The diagnosis of CDI is usually made based on the combination of clinical presentation and laboratory tests. Despite numerous laboratory methods are now available, the diagnosis of CDI still remains a challenge. The anaerobic toxigenic culture (TC) and culture cytotoxicity neutralization assay (CCNA) were often used as the laboratory reference tests for detecting C. difficile. However, the two tests have limitations such as a long turnaround time (48–72 hours) and technical complexities , which may result in delayed proper treatment. In practice, enzyme immunoassays (EIAs) for detecting C. difficile toxins have been the most frequently employed tests in clinical labs. There are a number of commercially available EIAs for C. difficile toxins, which are used conveniently and provide a quick result for a low cost with good specificity. However, it was ultimately demonstrated that EIAs cannot be used as standalone tests due to its low sensitivity . Therefore, accurate and rapid diagnosis of CDI is essential for proper treatment and infection control.
The technological advancement of molecular biotechnologies has been of interest for detecting CDI. Recently, Nucleic acid amplification tests (NAATs) for the direct detection of toxigenic C. difficile have been developed and implemented in many labs due to its high sensitivity as good as TC. Currently, several NAATs have been cleared by Food and Drug Administration (FDA)  and supported by recent guidelines by the American Society of Microbiology . Most commercially available NAATs target the tcdB gene, which is produced by all the toxigenic strains of C. difficile . The Xpert CD assay (Cepheid, Sunnyvale, CA, USA) is a multiplex PCR assay. As described in detail previously by Burnham, C. A. D et al , the unique features of this assay are that it not only detects tcdB but also the binary toxin genes and the deletion at nucleotide 117 on tcdC (Δ117) as hallmarkers for presumptive identification of ‘hypervirulent’ 027/NAP1/BI strains. This assay is among the simplest to perform and is also the most rapid of the available NAATs that the turn-around time is about 1 hour.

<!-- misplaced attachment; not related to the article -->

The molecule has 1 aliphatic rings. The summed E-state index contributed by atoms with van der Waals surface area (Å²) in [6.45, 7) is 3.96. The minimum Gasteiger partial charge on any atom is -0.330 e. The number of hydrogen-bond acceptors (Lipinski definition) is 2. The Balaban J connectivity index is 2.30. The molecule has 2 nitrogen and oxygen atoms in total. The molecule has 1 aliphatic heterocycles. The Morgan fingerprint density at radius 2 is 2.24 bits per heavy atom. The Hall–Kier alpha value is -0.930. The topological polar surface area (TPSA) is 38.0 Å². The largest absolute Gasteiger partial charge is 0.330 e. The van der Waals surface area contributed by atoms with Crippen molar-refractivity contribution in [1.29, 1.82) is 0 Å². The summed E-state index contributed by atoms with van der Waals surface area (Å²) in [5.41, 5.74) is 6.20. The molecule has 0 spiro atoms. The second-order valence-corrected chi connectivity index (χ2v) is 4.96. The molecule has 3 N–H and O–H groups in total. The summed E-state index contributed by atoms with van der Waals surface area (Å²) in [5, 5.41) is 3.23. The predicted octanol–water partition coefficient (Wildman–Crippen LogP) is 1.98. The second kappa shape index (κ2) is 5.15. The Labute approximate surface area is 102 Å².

According to the Society for Healthcare Epidemiology of America and the Infectious Diseases Society of America guidelines, “…PCR testing appears to be rapid, sensitive, and specific and may ultimately address testing concerns. More data on utility are necessary before this methodology can be recommended for routine testing”. Several previous studies have examined the performance of the Xpert CD assay for detecting CDI, however, the sensitivity and specificity results have been inconsistent. In the present study, a new meta-analysis was performed to comprehensively evaluate the overall diagnostic accuracy of the Xpert CD assay in detecting CDI compared with reference tests.
We followed the Preferred Reporting Items for Systematic Reviews and Meta-Analyses (PRISMA) guidelines in our study.